Your Commitment and Acceptance Therapy (ACT) professional will assist you in identifying areas in your life where you may be harboring harmful beliefs or are hesitant to share with others. It may be a source of comfort as you work through difficult memories and accept the things you can’t change.

Action

You’ll collaborate with your treatment team to start the process of changing your ideas and activities. Focus on what you can change and accept what you cannot.

Commitment

Once you’ve gone through Acceptance and Commitment Therapy Exercises and other things to master, your counselor will assist you in identifying ways to incorporate its key concepts into your everyday life. The aim is to develop a thorough plan for the long-term implementation of what you’ve learned.
Acceptance and Commitment Therapy

Is Mindfulness ACT Therapy Effective?

ACT has shown encouraging results in preliminary research, including randomized clinical trials comparing Acceptance and Commitment Therapy techniques to alternative therapies or regular  psychosocial treatments.

More studies are required to compare the mindfulness ACT with other empirically proven interventions like 12-step programs and standard relapse prevention measures. Mental health researchers must also thoroughly study ACT’s behavior modification mechanisms to understand how and why they work. It will also help uncover any limitations of ACT therapy if any.

As of now, promising data shows that ACT therapy skills can come in handy in treating drug abuse, although it is quite limited.

How to Find an ACT Therapist

Various mental health experts are qualified to instill ACT therapy skills in clients, including psychiatrists, social workers, social psychologists, and psychologists. Whatever sort of therapist you pick, be sure they match the following requirements:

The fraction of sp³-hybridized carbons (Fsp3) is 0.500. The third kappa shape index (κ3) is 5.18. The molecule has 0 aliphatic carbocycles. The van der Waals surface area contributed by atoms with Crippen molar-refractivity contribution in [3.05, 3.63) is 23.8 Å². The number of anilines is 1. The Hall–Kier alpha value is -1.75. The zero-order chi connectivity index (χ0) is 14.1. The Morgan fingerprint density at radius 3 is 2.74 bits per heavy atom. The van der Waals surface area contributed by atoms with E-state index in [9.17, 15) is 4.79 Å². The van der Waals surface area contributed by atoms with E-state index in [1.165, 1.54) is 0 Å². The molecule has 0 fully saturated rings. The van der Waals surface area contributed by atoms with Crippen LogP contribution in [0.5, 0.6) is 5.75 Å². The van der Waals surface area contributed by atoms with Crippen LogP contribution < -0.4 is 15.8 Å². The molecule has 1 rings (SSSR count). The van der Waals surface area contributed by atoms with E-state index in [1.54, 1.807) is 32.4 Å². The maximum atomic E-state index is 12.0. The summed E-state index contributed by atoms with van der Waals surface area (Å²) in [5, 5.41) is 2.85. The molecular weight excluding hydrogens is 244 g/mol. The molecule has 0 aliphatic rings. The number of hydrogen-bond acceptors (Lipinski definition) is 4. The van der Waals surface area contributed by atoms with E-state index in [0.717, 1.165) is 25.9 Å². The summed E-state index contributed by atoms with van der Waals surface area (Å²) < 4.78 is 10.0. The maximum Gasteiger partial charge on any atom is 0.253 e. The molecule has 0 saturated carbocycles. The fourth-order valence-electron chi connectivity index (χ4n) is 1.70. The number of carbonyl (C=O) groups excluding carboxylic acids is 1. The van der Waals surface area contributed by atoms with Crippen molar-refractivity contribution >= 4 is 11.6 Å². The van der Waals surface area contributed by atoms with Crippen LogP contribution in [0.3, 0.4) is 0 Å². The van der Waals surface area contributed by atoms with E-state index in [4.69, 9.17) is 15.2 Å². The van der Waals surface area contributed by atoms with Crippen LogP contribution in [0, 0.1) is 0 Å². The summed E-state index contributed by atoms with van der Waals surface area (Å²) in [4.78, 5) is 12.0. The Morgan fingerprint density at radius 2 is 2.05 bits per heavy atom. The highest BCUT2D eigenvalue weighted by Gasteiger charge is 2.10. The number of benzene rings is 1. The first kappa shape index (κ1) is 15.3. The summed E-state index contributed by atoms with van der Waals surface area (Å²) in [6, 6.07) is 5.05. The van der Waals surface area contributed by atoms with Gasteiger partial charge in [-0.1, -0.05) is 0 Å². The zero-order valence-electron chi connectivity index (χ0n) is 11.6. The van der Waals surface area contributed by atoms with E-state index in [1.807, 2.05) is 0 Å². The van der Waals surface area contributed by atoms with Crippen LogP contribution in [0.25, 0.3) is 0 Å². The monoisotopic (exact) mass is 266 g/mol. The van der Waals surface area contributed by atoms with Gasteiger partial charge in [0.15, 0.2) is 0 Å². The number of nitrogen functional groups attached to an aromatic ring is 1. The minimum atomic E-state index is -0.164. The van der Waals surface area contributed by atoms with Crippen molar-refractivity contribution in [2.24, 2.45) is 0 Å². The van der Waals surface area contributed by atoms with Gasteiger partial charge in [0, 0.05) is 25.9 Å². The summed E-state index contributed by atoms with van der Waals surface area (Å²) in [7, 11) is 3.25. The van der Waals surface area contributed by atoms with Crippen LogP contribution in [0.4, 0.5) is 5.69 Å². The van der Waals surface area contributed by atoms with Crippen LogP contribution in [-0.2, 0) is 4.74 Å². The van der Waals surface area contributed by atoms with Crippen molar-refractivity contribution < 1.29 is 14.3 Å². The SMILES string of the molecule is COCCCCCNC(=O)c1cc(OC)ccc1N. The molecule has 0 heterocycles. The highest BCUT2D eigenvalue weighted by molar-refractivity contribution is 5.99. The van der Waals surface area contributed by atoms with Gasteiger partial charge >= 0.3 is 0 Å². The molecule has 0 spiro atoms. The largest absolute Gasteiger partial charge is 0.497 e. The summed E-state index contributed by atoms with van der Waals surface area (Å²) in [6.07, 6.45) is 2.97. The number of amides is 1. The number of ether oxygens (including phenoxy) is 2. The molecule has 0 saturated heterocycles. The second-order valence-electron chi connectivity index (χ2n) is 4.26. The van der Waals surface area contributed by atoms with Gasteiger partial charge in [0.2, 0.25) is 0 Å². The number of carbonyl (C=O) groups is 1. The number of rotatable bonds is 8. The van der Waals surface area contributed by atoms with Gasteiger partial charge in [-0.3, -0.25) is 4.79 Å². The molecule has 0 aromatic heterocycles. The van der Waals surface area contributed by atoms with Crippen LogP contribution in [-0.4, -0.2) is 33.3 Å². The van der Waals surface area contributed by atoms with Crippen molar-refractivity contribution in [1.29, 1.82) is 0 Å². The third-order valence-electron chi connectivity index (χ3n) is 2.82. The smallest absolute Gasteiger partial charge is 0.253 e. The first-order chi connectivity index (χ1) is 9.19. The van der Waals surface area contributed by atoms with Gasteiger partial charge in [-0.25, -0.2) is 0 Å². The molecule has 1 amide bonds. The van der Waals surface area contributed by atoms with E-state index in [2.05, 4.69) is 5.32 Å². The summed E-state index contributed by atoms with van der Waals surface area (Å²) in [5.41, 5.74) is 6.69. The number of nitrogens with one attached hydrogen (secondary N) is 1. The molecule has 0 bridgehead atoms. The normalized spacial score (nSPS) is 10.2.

• A postgraduate qualification (advanced degree) in an area related to mental health
  • They have accreditation and a license to practice in the jurisdiction or state where you reside or intend to seek treatment.
  • Additional Acceptance and Commitment Therapy training and experience

Get Acceptance and Commitment Therapy at Essence HC

Can you imagine an alternate therapy that doesn’t target symptoms directly but does so as a side effect? The core processes of Acceptance and Commitment Therapy are scientifically based and help to promote values, forgiveness, acceptance, empathy, living in the present, and achieving an ethereal sense of self.

Rather than aggressively modifying or suppressing unwanted thoughts or feelings, ACT encourages you to develop a new and loving relationship with them. If you or a loved one has a mental condition, the reputable Essence HC. offers a well-run ACT treatment plan to help you deal with your negative emotions. Give us a call right now!